by Nirvana
A Business for Social Change
Cost Effective New Housing for the Elderly & Persons With Disabilites
Independence in later years

Independence in later years

By the time we’re adults, most humans have achieved at least some level of independence. When we refer to independence, it is generally meant having autonomy over your own life. At the fundamental level, this is decision-making or choosing how we want to live our lives. Driving yourself to work or cooking your own meals, or general tasks that most of us take for granted.

As we approach our elderly years, our independence is increasingly under threat. More help may be required to carry out everyday tasks due to a decline in mobility, capacity and health. So, more than ever, it’s important that we retain independence not just for us but for those around us moving into old age.

Decreasing independence can not only make everyday tasks difficult, but it can also lead to increased feelings of isolation or loneliness. It can also lead to a greater financial burden, particularly if you need to pay for a cleaner or order pre-prepared meals. Independence is directly tied to levels of self-confidence and self-esteem, as well as feelings of self-worth.

Studies show that 97% of people would prefer to remain in their own home in their elderly years than move into residential care. Should the latter become a necessity, it’s vital to continue to allow the resident as much freedom as possible. Involving them in decision-making on meals and social activities is crucial. As too is choosing their own clothes and jewellery.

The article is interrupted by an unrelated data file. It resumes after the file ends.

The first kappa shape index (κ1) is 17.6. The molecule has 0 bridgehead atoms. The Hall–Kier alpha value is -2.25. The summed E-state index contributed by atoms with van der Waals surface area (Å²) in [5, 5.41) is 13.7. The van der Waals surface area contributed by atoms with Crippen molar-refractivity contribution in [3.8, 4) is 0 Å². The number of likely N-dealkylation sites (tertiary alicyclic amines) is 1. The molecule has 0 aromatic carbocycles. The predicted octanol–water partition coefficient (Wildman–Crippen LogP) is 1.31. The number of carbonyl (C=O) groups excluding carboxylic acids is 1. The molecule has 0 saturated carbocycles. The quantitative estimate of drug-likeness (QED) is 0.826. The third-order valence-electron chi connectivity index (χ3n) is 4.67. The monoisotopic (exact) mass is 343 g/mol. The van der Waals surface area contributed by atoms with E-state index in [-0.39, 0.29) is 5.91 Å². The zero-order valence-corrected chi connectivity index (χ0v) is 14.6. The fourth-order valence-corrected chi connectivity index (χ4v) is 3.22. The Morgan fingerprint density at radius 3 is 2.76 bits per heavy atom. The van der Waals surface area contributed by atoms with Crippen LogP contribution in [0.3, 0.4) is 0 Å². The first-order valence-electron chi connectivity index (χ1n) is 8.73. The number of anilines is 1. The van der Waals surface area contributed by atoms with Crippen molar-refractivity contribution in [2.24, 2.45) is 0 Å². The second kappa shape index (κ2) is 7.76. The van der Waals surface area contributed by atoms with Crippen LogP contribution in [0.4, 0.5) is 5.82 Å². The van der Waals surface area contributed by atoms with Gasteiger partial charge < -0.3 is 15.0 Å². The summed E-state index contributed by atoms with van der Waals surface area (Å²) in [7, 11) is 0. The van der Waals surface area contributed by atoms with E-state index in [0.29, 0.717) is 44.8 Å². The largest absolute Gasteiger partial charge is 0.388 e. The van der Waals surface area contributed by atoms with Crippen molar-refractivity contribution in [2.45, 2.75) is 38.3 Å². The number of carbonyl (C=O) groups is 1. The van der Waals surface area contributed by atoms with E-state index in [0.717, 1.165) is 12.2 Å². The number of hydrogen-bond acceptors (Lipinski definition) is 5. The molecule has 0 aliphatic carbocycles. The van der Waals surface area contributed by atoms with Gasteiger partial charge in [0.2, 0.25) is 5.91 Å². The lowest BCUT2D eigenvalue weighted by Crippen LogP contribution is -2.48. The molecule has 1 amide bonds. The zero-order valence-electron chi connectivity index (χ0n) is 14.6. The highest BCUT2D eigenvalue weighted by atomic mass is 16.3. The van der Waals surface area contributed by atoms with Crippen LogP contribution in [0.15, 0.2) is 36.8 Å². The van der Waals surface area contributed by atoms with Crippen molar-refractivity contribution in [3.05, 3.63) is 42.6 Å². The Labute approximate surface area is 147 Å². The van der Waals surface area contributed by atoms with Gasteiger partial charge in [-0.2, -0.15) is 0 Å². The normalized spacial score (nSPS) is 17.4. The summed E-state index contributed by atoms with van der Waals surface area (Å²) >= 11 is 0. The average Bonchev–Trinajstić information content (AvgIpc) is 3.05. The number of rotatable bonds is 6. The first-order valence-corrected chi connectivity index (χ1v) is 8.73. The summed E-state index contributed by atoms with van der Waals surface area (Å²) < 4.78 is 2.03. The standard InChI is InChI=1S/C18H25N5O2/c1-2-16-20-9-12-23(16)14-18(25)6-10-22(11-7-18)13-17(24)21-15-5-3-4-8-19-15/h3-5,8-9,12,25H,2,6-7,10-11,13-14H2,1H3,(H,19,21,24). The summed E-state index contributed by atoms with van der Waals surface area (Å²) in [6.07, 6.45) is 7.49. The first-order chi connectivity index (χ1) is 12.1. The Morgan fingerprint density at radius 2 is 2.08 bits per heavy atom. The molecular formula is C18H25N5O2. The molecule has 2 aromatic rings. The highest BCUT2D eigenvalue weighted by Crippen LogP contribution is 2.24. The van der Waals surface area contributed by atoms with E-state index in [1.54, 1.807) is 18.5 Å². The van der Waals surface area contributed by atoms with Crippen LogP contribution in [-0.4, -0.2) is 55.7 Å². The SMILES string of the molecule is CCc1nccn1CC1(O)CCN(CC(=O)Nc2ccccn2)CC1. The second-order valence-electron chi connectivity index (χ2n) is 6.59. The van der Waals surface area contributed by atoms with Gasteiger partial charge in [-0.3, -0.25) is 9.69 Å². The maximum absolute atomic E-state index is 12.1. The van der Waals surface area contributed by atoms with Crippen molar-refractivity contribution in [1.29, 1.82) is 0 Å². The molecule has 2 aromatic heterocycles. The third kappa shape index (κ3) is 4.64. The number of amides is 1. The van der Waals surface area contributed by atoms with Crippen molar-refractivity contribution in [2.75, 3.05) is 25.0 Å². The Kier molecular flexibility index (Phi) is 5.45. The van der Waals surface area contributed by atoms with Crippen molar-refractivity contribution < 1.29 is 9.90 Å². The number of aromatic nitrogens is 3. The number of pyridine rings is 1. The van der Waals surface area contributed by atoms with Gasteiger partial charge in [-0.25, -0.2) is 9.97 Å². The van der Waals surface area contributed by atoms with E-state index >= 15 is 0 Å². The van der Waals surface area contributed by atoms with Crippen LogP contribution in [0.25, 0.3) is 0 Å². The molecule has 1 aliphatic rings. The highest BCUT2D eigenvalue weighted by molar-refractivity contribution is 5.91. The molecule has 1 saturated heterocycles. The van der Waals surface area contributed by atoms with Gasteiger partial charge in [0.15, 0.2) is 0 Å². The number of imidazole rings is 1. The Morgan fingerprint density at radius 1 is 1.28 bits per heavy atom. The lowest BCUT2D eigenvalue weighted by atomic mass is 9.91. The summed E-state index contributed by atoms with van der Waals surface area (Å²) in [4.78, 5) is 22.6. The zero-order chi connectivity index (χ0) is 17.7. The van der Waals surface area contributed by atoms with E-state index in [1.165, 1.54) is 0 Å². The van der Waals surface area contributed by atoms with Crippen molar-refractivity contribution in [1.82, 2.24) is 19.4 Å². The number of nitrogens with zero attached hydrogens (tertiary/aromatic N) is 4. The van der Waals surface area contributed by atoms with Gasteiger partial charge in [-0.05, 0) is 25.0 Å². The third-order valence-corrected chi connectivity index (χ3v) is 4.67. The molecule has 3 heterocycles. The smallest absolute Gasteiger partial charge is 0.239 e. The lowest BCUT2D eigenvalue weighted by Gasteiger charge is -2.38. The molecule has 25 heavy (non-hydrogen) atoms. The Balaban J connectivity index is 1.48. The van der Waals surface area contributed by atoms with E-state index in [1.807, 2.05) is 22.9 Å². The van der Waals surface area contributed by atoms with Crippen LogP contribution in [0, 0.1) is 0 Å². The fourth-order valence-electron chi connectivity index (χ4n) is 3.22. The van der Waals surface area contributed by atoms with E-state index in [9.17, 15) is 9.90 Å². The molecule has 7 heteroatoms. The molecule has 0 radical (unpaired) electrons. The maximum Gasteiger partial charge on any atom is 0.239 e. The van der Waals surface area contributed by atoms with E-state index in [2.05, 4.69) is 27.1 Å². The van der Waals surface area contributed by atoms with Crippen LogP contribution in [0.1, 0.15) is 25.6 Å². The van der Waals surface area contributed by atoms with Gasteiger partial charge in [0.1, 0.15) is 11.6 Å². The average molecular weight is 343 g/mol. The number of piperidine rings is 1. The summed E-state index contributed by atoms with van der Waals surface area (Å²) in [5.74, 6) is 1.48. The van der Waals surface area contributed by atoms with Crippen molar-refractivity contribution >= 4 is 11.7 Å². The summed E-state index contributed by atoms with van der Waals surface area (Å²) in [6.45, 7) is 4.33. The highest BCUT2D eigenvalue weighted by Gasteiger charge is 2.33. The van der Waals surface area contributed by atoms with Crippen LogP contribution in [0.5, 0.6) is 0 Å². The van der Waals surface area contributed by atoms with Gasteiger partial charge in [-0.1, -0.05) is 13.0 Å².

If they are unable to complete a task, such as baking a cake, for example, allow them to perform as much as they possibly can before assisting. Try to also familiarise yourself with their life story as much as possible as this can inform any decisions they choose to make.

Decision-making is not restricted to just their own lives. It is key to continue including elderly family members in family decisions. Particularly when they no longer work, it’s too easy for their daily sense of purpose to slip away. Setting goals with your elderly family member or friend can also increase or maintain their sense of purpose. Maybe you can time challenge them on the daily crossword or gift them an iPad or jigsaw puzzle. Or you can go out walking together and make an aim to complete an hour each day. Little goals will keep them motivated and challenged on a daily basis.

Should they wish to remain at home instead of moving into residential care, you can help with home modifications to ensure they retain their independent living. Perhaps you can help them to find a part-time carer or support worker, or arrange for a rota of family members to visit and help with daily tasks.

Maybe physical modifications can be made, such as installing a handrail for the bath or adding a stair lift or access ramps. Even small changes to the home can ensure their independence.

As ever, make sure you keep up communication with the elderly person involved. There is no better way to keep independence than by, ultimately, having the final say on how your future years will look.